"“If you're a big fan of the wuxia genre, this film should be of great appeal to you – and even if not it remains an accessible introduction...”"

Although immensely popular in certain parts of the world with an impassioned following amongst fans, not to mention having been championed by the likes of Bruce Lee; the martial arts genre is one that has never truly reached out to a broader audience, particularly in the Western world. However, while Chao-Bin Su's Reign of Assassins remains faithful to the wuxia genre, thanks to having John Woo on board as a co-director, it has that accessibility factor, as the man behind Face/Off showcases his ability to appeal to a worldwide market.

Legend has it that if you can get your hands on the mummified remains of a certain ancient Indian Buddhist Monk, then you will be the recipient of magic powers. A group of assassins called Dark Stone – led by Wheel King (Wang Xueqi), manage to get hold of half of the remains, yet much to their despair, Drizzle (Kelly Lin) runs off with the much coveted set of bones. In a bid to regain her former life, and in turn hide from those chasing her whereabouts, she has surgery to change her appearance, assuming the identity of Zeng Jing (changing to Michelle Yeoh in the process). Although living the ordinary life she had always craved– marrying Ah-sheng (Wo-sung Jung) in the process – the former assassin is fully aware of the fact that one day her past may just catch up with her.

Reign of Assassins feels entirely conventional of its genre, with a story surrounding that of old Chinese folk law, with a series of different characters all chasing the one same thing. It looks the part too, as a feature that is extremely vibrant in colour – and such vivaciousness within the scenery, along with the almost cartoon-like sound effects, enhances the surrealism that exists – perfectly coinciding with the mythical ambiance. It needs to feel surreal as you need to make sense of the fact that people have the ability to jump twenty feet in the air from the ground, to land perfectly on a balcony. Also, as so many people are gratuitously killed, the feature requires the somewhat frivolous approach, to detract from the severity of it all.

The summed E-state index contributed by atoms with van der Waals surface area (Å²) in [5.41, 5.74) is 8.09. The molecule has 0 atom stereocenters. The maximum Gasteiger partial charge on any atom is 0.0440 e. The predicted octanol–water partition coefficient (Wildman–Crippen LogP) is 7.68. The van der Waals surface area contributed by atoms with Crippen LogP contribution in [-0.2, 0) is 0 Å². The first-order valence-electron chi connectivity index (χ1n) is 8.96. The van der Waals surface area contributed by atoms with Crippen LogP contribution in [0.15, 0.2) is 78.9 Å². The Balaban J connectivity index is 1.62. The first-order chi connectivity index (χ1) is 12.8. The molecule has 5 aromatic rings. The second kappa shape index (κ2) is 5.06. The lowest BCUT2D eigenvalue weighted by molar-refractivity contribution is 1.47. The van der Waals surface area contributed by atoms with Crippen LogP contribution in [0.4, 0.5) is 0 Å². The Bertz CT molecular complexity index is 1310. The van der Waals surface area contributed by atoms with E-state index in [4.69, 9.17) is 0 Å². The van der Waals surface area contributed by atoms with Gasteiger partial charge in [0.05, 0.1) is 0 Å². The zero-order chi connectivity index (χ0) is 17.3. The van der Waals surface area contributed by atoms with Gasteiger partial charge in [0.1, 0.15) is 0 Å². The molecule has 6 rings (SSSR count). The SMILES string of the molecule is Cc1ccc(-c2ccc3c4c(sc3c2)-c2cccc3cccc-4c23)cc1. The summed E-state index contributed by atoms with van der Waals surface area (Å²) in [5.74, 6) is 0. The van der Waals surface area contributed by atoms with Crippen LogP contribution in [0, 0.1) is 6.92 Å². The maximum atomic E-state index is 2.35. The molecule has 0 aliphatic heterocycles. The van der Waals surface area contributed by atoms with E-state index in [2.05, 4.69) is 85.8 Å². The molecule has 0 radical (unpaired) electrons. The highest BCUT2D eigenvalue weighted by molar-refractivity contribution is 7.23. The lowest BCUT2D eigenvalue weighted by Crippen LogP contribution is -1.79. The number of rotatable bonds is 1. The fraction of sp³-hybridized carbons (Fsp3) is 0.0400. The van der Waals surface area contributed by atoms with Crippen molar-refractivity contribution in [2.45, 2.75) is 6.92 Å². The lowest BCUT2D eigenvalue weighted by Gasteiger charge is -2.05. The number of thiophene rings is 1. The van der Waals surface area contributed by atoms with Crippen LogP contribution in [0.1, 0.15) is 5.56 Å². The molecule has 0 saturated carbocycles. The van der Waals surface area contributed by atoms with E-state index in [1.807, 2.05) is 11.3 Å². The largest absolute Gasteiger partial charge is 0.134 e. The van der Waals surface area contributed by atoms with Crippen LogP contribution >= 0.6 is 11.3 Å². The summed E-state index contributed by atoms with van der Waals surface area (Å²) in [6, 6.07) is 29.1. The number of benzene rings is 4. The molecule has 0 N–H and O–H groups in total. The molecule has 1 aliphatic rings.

To assist with the whole mise-en-scene, there is, as expected, a wonderful display of choreography and the martial arts sequences are engrossing. Yeoh stands out as the strongest performer, portraying a character you care for, and wish the very best for. Sadly the same can't be said of the rest of the supporting cast.

If you're a big fan of the wuxia genre, this film should be of great appeal to you – and even if not it remains an accessible introduction, as not only does it stay loyal to tradition, but it's relatively easy to follow. Of course there are plenty of twists and turns along the way, yet the ultimate goal remains the same – despite the fact that towards the latter stages you do begin to question if anyone is actually who they say they are.

It's fair to say that Reign of Assassins doesn't necessarily bring anything terribly new or unique to the genre– unlike Crouching Tiger Hidden Dragon managed – but with a host of magic bendy swords and a lot of one liners that sound like they have come straight out of a fortune cookie, where could you possibly go wrong?